Brown stem rot is caused by the fungus Cadophora gregata (syn. Phialophora gregata) and occurs in most soybean production regions of the US, but this is, to our knowledge, the first confirmation in New York or the northeastern U.S. Reported yield losses in the Midwest have ranged from minor to in excess of 25%, so the presence of the pathogen is considered a significant factor for soybean production. Yield loss is often a function of the relative susceptibility of varieties that are planted; varieties vary from susceptible to resistant. BSR is a disease of priority to soybean seed companies. Resistant varieties are widely available, and most seed catalogs provide resistance ratings for BSR. If BSR becomes more prevalent in New York, selection of resistant varieties may become more important for New York producers.
The foliar symptoms of BSR are similar to those of other soilborne diseases that restrict the movement of water and nutrients to the leaves. So BSR can be confused with northern stem canker and sudden death syndrome, all of which result first in yellowing and then browning of leaf tissues between the veins during pod-filling stages. However, not all soybean varieties exhibit foliar symptoms when infected with the BSR fungus. What is distinctive about BSR is the browning of the internal tissues of infected plants (Figure 1). This discoloration is often most obvious near the nodes when stems are split lengthwise. Dead leaves may remain attached to the plant. Stem discoloration symptoms may be confused with those caused by white mold, northern stem canker, or Phytophthora stem rot.
Infection by the fungus occurs early in the season, through the roots, from where the fungus continues to grow throughout the plant’s water-conducting tissues. Temperature has the greatest impact on disease development, and is favored by temperatures between 60 – 80F. But, temperatures above 80F may halt BSR development and spread. Because infection occurs at early stages (around the three leaf stage) of the crop, foliar fungicides applied during flowering and pod-filling stages will not be effective in suppressing BSR.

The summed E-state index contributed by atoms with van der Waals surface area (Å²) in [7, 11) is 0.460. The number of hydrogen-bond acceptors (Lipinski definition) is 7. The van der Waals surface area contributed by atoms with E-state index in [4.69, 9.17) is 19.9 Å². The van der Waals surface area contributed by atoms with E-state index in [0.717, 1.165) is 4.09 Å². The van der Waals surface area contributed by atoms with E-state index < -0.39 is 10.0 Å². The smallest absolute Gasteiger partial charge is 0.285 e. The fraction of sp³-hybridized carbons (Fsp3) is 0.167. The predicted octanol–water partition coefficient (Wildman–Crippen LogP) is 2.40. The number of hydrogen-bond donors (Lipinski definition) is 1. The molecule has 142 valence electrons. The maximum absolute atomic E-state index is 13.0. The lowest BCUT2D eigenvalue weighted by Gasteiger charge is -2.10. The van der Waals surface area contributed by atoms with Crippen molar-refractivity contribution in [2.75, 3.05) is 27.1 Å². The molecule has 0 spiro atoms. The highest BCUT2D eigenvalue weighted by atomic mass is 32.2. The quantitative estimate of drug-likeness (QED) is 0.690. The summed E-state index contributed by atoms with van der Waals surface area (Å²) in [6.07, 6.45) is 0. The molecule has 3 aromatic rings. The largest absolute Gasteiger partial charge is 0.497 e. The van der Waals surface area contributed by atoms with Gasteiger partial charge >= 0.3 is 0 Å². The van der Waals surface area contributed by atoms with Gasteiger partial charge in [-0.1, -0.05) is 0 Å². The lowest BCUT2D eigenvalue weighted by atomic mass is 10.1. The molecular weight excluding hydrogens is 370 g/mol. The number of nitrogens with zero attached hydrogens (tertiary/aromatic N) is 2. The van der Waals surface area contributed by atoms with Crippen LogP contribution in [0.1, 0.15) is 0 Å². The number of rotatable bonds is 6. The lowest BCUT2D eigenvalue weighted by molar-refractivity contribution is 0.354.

The fungus survives on soy residues and in the soil in the field for many years. Luckily, the pathogen survives on few other plant species, and in severely infested fields, a rotation of at least 3 years out of soybean and deep plowing of infected soybean residues would reduce the incidence of BSR in a subsequent soybean crop.
The most important thing that a New York soybean producer can do at this time is to learn to recognize the symptoms of BSR and other soilborne diseases and to get a diagnosis of problems that they observe in their fields. If BSR or other soilborne diseases are confirmed, producers should talk to their seed supplier and order soybean varieties with appropriate levels of resistance for the soilborne diseases observed on their farm.
Acknowledgements: This research received financial support from the New York Soybean Check-off Research Program, the Northern New York Agricultural Development Program, and Cornell University Hatch Project NYC153473.